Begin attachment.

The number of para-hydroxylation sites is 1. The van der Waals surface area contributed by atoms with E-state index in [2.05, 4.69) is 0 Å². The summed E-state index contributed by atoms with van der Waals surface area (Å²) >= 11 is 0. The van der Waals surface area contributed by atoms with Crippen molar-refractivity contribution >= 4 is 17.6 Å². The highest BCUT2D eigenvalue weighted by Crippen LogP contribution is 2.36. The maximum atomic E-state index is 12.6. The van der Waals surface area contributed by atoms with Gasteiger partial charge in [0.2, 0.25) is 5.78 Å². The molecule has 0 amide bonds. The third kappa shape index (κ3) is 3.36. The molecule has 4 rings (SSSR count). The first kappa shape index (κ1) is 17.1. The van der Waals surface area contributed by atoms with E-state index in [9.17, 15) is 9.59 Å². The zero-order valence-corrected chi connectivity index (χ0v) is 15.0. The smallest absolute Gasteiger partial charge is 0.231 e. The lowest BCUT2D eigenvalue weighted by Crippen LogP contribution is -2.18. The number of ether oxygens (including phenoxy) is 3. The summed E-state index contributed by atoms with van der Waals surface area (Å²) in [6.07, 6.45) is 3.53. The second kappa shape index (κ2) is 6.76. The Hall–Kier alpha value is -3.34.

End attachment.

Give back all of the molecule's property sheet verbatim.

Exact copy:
The number of para-hydroxylation sites is 1. The van der Waals surface area contributed by atoms with E-state index in [2.05, 4.69) is 0 Å². The summed E-state index contributed by atoms with van der Waals surface area (Å²) >= 11 is 0. The van der Waals surface area contributed by atoms with Crippen molar-refractivity contribution >= 4 is 17.6 Å². The highest BCUT2D eigenvalue weighted by Crippen LogP contribution is 2.36. The maximum atomic E-state index is 12.6. The van der Waals surface area contributed by atoms with Gasteiger partial charge in [0.2, 0.25) is 5.78 Å². The molecule has 0 amide bonds. The third kappa shape index (κ3) is 3.36. The molecule has 4 rings (SSSR count). The first kappa shape index (κ1) is 17.1. The van der Waals surface area contributed by atoms with E-state index in [9.17, 15) is 9.59 Å². The zero-order valence-corrected chi connectivity index (χ0v) is 15.0. The smallest absolute Gasteiger partial charge is 0.231 e. The lowest BCUT2D eigenvalue weighted by Crippen LogP contribution is -2.18. The number of ether oxygens (including phenoxy) is 3. The summed E-state index contributed by atoms with van der Waals surface area (Å²) in [6.07, 6.45) is 3.53. The second kappa shape index (κ2) is 6.76. The Hall–Kier alpha value is -3.34.